“[T]he existence of a temporal world also seems to entail intrinsic change in God in view of His knowledge of what is happening in the temporal world. For since what is happening in the world is in constant flux, so also must God’s knowledge of what is happening be in constant flux. Defenders of divine temporality have argued that a timeless God cannot know certain tensed facts about the world—for example, what is happening now—and therefore, since God is omniscient, He must be temporal…
[W]e can state, ‘In 1960 John Kennedy pledges to send a man to the moon before the end of the decade’ (the italics being a stylistic convention to show that the verb is tenseless. This sentence expresses a tenseless fact and is therefore always true… By contrast, if we replaced the tenseless verb with the past-tensed verb ‘pledged,’ then we would know that the event referred to has happened. This tensed sentence would, however, not always be true: Prior to 1960 it would be false. Prior to 1960 the tensed verb would have to be the future-tense ‘will pledge’ if the sentence is to be true. In contrast to tenseless sentences, then, tensed sentences serve to locate things in time relative to the present and so may change their truth value…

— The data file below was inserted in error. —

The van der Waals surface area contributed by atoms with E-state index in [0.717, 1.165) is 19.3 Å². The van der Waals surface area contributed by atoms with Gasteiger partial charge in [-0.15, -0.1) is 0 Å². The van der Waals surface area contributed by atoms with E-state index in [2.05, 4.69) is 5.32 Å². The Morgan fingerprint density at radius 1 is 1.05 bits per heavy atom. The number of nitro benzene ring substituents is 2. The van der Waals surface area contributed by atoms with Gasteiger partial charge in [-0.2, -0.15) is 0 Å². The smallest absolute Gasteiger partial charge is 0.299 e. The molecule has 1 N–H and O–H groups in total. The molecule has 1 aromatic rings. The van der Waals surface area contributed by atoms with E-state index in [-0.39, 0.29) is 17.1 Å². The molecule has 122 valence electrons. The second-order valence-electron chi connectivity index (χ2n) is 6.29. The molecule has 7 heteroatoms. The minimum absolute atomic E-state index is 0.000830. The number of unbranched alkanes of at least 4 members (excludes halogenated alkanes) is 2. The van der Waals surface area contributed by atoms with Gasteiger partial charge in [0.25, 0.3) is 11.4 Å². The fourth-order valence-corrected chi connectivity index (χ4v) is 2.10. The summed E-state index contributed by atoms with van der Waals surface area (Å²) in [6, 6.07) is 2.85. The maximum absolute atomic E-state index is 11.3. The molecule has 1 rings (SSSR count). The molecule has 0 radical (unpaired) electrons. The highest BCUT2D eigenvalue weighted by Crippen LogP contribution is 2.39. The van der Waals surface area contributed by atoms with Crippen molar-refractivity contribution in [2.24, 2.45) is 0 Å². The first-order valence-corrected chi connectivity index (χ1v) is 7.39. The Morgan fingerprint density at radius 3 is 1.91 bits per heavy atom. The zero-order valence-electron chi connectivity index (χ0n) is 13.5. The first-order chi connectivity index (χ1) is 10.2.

The upshot is that a being which only knew all tenseless facts about the world, including which events occur at any date and time, would still be completely in the dark about tensed facts. He would have no idea at all of what is now going on in the universe, of which events are past and which are future. On the other hand, any being which does know tensed facts cannot be timeless, for his knowledge must be in constant flux, as the tensed facts known by him change. Thus we can formulate the following argument for divine temporality:
- A temporal world exists.
- God is omniscient.
- If a temporal world exists, then if God is omniscient, God knows tensed facts.
- If God is timeless, He does not know tensed facts.
- Therefore, God is not timeless.” – Excerpts from Time and Eternity by William Lane Craig